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Real Estate


 When you have decided to sell your home, when it comes to disclosures, each Real Estate agent you encounter can tell you different things. Some may say it’s not necessary to disclose that someone died on your property, even if that person was chainsawed into little pieces. Others will say you should disclose every nail hole in walls and every sink drip that’s occurred. The truth is laws govern all of these issues on disclosures. They do vary in each state, there are federal laws as well, the most notable of which is regarding lead-based paint disclosure.  The best thing to do, especially if you’ve heard suggestions that seem too extreme one way or another, is to consult a local Real Estate attorney who knows your state’s disclosure laws.

 The general rule of thumb is that anything that lowers the perceived value of the property or anything that would affect a buyer's decision to purchase or the price/terms the buyer offers should be disclosed including:

Natural hazards

Flood plains

Zoning changes

Pollution – noise, air, ground and water

Fire hazards


Some disclosures are region-specific, such as:

California and Nevada earthquakes

Tornado's in Kansas, Oklahoma, Texas, Iowa, Nebraska

Hurricanes in Florida, Louisiana, Alabama, Georgia

Mudslides in California

Wildfires in Wyoming, California, Colorado, Nevada

Bentonite soil in Colorado (expanding/contracting soil that makes concrete foundations, pads and patios heave, shift and crumble)


There are also special situations, such as: 

Sex offenders in the area (in which a prospective buyer should be advised by their Realtor to visit the Megan's Law website prior to purchasing the home)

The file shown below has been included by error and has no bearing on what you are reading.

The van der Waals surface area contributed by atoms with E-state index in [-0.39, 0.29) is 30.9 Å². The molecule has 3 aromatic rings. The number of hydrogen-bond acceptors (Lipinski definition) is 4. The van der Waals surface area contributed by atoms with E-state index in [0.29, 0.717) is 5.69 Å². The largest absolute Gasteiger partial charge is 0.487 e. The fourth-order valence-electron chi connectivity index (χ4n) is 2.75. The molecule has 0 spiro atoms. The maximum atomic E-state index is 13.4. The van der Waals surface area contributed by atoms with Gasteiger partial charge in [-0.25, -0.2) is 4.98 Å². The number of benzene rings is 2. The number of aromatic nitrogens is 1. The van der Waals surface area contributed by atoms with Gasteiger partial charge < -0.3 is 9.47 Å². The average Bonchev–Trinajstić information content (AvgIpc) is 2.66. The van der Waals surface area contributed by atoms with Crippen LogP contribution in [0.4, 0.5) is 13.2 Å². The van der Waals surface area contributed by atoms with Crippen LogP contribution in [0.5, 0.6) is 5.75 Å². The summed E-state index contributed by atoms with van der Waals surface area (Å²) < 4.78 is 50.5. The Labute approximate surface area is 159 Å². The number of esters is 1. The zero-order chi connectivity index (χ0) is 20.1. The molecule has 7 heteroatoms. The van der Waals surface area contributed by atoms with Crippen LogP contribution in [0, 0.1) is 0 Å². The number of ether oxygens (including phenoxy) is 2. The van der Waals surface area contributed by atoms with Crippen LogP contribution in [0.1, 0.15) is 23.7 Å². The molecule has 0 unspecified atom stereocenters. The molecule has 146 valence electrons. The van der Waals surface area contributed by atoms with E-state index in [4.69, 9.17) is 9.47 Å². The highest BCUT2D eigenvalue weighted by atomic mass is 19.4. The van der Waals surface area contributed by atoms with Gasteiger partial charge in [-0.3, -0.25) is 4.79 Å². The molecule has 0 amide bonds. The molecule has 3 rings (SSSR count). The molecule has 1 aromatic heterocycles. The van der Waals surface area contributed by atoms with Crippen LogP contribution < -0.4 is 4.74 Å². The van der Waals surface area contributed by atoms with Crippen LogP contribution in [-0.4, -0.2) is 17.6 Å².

Dangerous dogs in the neighborhood 

Possible “haunted” house status

Death on the property, especially if caused by a gruesome murder (In some states, you are required to disclose if someone died on the property within the last three years.)

In California it is required to Disclose Death, Meth and Weed.  If anyone has had a meth lab on the property or grew marijuana that too must be disclosed. 

Interestingly, if someone died on your property of AIDS, you may not have to disclose it since it may violate privacy and discrimination laws.  It is always best to consult your Realtor on these items to make sure you are doing it right.


When it comes time to fill out the disclosure forms, you will be required to fill them out yourself. If a Realtor is inexperienced, they might think that it’s their job to fill these out for you, but in reality, it’s your job as a seller because only you truly know.

Some tips: Answer all questions to the best of your ability. Don’t sweat the small stuff, but make sure you disclose everything that you’d want disclosed to you if you were the buyer. If you don’t know the answer to a question (such as exact age of the roof if you’re not the original owner or the like), answer “Do Not Know.” But not having precise facts about defects you know exist does not permit you to answer “Do Not Know” to every question. This will always raise a red flag.

Make sure to use your common sense and be very honest and fair and consult your Realtor for any questions you might have.